MSc or PhD position: The ecology and evolution of non-transitive competition and its effect on biodiversity

An NSERC-funded graduate student position (MSc or PhD) is available. The student will be co-supervised by Brandon Schamp of Algoma University, and Rob Laird of the University of Lethbridge; the position will be housed in the Department of Biological Sciences at the University of Lethbridge (Alberta, Canada). The focus of the project is non-transitive competition (as in the game Rock-Paper-Scissors) and its potential to promote the maintenance of biodiversity via indirect facilitation. The project will include some combination of lab work, field work, and mathematical/computer modeling -- ideally all three! Our previous empirical work has examined coexistence in plant and invertebrate communities, but we welcome applicants interested in working on other systems as well. Interested candidates should explore our web pages for details and previous publications (Rob Laird's web page: and then contact us by email (robert.laird(at), brandon.schamp(at) In your email, please include your CV and a brief statement of your research experience and interests.

Graduate Student Prospects (General)

I am always interested in hearing from enthusiastic students interested in working with me. Positions are generally dependent on the availability of funding. I encourage all prospective applicants to apply for NSERC funding, as well as an Ontario Graduate Scholarship. Keep your keyboard peeled for opportunities that may be posted on this page.

Are You Interested?

How do you know if you'd like to work with me? Here are a few suggestions on how to decide:

1. Talk to students I have worked with in the past. I can put you in touch.
2. Meet me and ask me questions...I enjoy talking about cats, politics, music, and oh yeah, science
3. Ask me hard questions about money, expectations, and weird quirks I might have. 
4. Read the methods sections of my papers. These will tell you what kind of work my lab does. Ask yourself whether this is the kind of work you'd enjoy. Note: I really don't work with anything cuddly or even cute. So if you come work with me, it's BYOFA (Bring your own fuzzy animal) or you can offer to babysit my cat.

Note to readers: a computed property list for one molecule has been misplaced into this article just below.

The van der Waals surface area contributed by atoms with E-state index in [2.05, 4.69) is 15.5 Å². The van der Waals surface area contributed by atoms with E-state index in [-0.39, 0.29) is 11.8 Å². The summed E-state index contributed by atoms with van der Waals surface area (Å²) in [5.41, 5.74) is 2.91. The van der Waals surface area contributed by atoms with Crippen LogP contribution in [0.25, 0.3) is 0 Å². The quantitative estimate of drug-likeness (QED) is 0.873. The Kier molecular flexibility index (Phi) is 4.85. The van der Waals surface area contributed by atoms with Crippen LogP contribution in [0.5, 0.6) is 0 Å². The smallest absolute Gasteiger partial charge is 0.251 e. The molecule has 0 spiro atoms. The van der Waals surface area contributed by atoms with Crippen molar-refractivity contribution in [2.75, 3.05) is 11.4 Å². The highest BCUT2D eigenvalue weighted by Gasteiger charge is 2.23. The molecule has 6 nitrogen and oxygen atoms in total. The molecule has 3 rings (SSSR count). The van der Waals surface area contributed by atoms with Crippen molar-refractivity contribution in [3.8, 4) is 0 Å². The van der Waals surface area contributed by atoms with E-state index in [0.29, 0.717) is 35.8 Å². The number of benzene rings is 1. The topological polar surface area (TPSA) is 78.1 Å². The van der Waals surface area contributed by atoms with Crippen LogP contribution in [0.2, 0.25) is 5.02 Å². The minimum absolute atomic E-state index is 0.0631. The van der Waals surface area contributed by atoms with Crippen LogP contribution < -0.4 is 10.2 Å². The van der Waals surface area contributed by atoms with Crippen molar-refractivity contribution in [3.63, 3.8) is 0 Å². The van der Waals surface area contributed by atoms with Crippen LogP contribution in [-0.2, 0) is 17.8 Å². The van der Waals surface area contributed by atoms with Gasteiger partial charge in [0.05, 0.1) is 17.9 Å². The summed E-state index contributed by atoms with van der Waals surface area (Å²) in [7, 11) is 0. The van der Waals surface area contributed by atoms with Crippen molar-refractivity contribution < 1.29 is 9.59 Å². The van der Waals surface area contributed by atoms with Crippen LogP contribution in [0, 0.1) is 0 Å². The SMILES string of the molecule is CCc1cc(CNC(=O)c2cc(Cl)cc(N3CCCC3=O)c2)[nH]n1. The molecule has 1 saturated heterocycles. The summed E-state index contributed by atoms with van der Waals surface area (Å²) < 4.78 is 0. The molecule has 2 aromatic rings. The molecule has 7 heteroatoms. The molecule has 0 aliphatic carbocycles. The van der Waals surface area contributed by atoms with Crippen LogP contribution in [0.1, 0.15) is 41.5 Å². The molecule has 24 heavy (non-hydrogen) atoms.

If you contact me, I'll likely ask you to provide a few things that will help me determine whether you are the right student for me. I'll ask for a copy of your transcript (can be a photocopy or unofficial copy at first), two references that I can call to find out what kind of person/worker you are, and a sample of your writing (this can pretty much be anything, from poem to science fiction novel to actual science writing.

Algoma University (Why would you want to come here?)

Algoma University does not currently have a graduate program in biology. However, I am an adjunct professor at both Laurentian University in Sudbury, and Queen's University in Kingston. This basically means that I can host graduate students, who will then earn a graduate degree from either Laurentian or Queen's. Ask me for details about how this would work. There are interesting opportunities for collaborative work as a result of this

Sault Ste. Marie (More on why you might want to come here)

The Soo, as it is called, sits at the foot of beautiful Lake Superior on the St. Mary's River. The city has much to offer, especially to those who crave nature, and good Italian food. There are dozens of hiking trails nearby, with over 50 km of trails within the city borders at Hiawatha Conservation Area, and Lake Superior Provincial Park is well within a day's drive. Pukaskwa National Park, one of Canada's most beautiful parks, is also only a few hours away. The city is at the northern border of the mixed hardwood forest region and therefore yields a blindingly beautiful fall display, with the hills nearly bursting into flame with colour. The region is famous for its contributions to Canada's identity as driven by the work of the Group of Seven. Click here for some of Canada's most celebrated paintings of this area. The Soo is a city in the wild, with animal life thriving all around. Click here to see the 2008 bear map in Sault Ste. Marie and here to see a map of local trails.